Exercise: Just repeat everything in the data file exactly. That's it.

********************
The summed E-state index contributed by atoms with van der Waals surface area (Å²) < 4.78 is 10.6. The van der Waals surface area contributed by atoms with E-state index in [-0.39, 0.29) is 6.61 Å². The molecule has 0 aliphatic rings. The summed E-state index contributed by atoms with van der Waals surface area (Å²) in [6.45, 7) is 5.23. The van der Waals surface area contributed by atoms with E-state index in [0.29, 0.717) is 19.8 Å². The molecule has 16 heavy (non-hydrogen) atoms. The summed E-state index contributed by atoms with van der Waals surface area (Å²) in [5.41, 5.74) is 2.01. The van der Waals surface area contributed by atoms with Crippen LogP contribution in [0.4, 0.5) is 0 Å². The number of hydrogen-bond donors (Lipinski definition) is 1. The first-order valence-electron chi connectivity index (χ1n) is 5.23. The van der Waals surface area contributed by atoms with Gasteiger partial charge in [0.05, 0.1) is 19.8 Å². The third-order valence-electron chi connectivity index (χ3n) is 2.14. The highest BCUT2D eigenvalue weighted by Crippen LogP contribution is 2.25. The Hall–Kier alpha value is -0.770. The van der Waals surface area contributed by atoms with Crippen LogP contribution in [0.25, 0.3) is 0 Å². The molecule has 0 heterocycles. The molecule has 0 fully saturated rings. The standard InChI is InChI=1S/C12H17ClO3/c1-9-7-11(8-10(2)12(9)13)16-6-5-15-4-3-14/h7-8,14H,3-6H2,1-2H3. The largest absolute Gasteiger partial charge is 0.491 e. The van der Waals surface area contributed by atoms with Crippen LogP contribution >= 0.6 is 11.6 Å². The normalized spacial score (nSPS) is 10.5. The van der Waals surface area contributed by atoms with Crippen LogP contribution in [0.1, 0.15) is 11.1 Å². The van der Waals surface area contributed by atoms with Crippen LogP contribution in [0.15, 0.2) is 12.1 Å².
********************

The summed E-state index contributed by atoms with van der Waals surface area (Å²) < 4.78 is 10.6. The van der Waals surface area contributed by atoms with E-state index in [-0.39, 0.29) is 6.61 Å². The molecule has 0 aliphatic rings. The summed E-state index contributed by atoms with van der Waals surface area (Å²) in [6.45, 7) is 5.23. The van der Waals surface area contributed by atoms with E-state index in [0.29, 0.717) is 19.8 Å². The molecule has 16 heavy (non-hydrogen) atoms. The summed E-state index contributed by atoms with van der Waals surface area (Å²) in [5.41, 5.74) is 2.01. The van der Waals surface area contributed by atoms with Crippen LogP contribution in [0.4, 0.5) is 0 Å². The number of hydrogen-bond donors (Lipinski definition) is 1. The first-order valence-electron chi connectivity index (χ1n) is 5.23. The van der Waals surface area contributed by atoms with Gasteiger partial charge in [0.05, 0.1) is 19.8 Å². The third-order valence-electron chi connectivity index (χ3n) is 2.14. The highest BCUT2D eigenvalue weighted by Crippen LogP contribution is 2.25. The Hall–Kier alpha value is -0.770. The van der Waals surface area contributed by atoms with Crippen LogP contribution in [0.25, 0.3) is 0 Å². The molecule has 0 heterocycles. The molecule has 0 fully saturated rings. The standard InChI is InChI=1S/C12H17ClO3/c1-9-7-11(8-10(2)12(9)13)16-6-5-15-4-3-14/h7-8,14H,3-6H2,1-2H3. The largest absolute Gasteiger partial charge is 0.491 e. The van der Waals surface area contributed by atoms with Crippen LogP contribution >= 0.6 is 11.6 Å². The normalized spacial score (nSPS) is 10.5. The van der Waals surface area contributed by atoms with Crippen LogP contribution in [0.1, 0.15) is 11.1 Å². The van der Waals surface area contributed by atoms with Crippen LogP contribution in [0.15, 0.2) is 12.1 Å².